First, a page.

Abstract — In this contribution, an algorithm for breathing
rate extraction with low computational complexity is proposed.
The here presented approach is based on EMD method and it
proves to be robust and accurate, even in presence of noisy
Extraction of breathing rate (BR) from
photoplethysmographic (PPG) signals is a current topic in
the scientific community. Although several approaches
addressing PPG-derived BR have shown good performances
, algorithm complexity and computational requirements
have prevented real-time applications [1, 2]. Within this
context, the here presented algorithm was designed as a
trade-off between performances and computational cost.
Madhav et al.  proposed a method based on the
Empirical Mode Decomposition (EMD) to estimate BR from
PPG signal. The key point was to identify the oscillatory
modes at different time scales, and then to decompose the
signal accordingly. When decomposing the PPG signal via
EMD, we have observed that two principal components can
fully describe the PPG signal dynamic, and the component
corresponding to the lowest frequency is an estimate of the
BR. Hence, in our approach the EMD is stopped at the first
step, reducing algorithm complexity, and thus the
computational burden. The respiratory component was used
to estimate BR taking the dominant frequency peak of its
power spectral density (PSD).
Recording sessions from Physiobank MIMIC II
Waveform Database archive  were selected for assessing
the accuracy of the proposed approach. All the sessions
include PPG and respiration signals. The latter is used as
“ground truth” in the validation of the algorithm. Sixty (60)
one-minute epochs, not affected by missing data nor signal
saturation artifacts, were selected from different sessions.
III. RESULTS AND DISCUSSIONS
This approach shows good performances in estimating BR
from PPG signal. The Mean Absolute Error (MAE) is
0.0044 Hz, corresponding to 0.26 breaths per minute; the
Spearman's correlation coefficient (ρs) is 0.991. Although
Madhav et al. method seems to outperform our results, they
analyzed only five (5) one-minute epochs by using a
complex and computationally heavy iterative procedure. By
contrast, ou simplified approach proves to be robust on a
more extended dataset even when processing noisy epochs or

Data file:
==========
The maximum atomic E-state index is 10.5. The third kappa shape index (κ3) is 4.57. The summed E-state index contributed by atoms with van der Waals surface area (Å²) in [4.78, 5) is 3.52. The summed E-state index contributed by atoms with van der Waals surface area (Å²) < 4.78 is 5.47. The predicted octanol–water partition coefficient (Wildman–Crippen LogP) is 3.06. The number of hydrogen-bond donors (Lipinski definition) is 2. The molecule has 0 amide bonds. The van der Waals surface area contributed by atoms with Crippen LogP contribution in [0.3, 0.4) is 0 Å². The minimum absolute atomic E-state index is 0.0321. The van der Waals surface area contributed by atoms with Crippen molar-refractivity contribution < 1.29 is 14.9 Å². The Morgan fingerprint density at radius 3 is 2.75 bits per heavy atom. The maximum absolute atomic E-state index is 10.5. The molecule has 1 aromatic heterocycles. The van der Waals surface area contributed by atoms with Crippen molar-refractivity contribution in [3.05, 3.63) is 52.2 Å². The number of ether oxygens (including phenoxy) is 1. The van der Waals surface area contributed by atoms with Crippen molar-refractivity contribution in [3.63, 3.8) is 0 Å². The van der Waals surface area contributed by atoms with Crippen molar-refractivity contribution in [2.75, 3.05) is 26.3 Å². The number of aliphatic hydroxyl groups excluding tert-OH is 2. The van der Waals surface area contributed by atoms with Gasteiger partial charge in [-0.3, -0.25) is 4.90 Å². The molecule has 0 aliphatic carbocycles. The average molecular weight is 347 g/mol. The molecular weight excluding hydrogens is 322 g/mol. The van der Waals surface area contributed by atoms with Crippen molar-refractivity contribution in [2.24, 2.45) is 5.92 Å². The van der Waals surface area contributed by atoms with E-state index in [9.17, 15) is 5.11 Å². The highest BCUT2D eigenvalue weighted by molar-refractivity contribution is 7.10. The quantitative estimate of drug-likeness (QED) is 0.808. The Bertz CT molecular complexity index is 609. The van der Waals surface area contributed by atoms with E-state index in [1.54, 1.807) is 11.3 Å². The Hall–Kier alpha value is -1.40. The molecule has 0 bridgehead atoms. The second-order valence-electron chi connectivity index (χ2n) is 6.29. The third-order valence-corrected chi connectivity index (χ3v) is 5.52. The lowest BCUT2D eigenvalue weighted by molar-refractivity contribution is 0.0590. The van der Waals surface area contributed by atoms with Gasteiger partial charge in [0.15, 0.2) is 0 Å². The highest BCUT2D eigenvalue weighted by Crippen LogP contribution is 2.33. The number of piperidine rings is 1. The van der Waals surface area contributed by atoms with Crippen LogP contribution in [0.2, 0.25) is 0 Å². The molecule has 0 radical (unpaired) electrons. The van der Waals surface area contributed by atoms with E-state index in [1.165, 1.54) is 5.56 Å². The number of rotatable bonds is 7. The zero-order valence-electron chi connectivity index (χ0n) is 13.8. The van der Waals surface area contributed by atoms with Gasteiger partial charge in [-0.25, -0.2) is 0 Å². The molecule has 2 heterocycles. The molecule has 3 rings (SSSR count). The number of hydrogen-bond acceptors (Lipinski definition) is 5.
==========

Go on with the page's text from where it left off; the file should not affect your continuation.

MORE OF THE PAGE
analyzing recordings with abnormal BR (i.e., 0.7 Hz).
Figure 1 shows the Bland-Altman plot of the difference
between the groud truth and the EMD-based BR estimates; it
(1) DEIB, Politecnico di Milano, Milan, Italy; (2) Empatica Inc.
(*) firstname.lastname@example.org ; (†) email@example.com
can be noted that the errors in the estimation are relatively
small and no bias nor offset is caused by the algorithm. This
is also confirmed by the high correlation between the ground
truth values and our algorithm estimates.
Figure 1 - Bland-Altman plot showing the distribution of the
difference between the BR estimated with the EMD-based method
and the ground truth.
In this late contribution we showed that it is possible to
track BR from PPG signal with high accuracy at a low
computational cost. Despite the relatively simple structure
of the algorithm, the results indicate a strong correlation with
the ground truth. Analysis of the PPG signal offers an
alternative way of monitoring BR; this indirect estimation
can be extremely useful when only PPG signal is available.
In particular, in the field of wearable devices, this kind of
fast and robust algorithms are crucial for real-time
This work was developed in and supported by Empatica Inc.
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A fast algorithm for extracting the breathing rate from PPG signal
Davide Locatelli (1,*), Alessandra Fusco (1,†), Francesco Onorati (2) and Marco D. Santambrogio (1)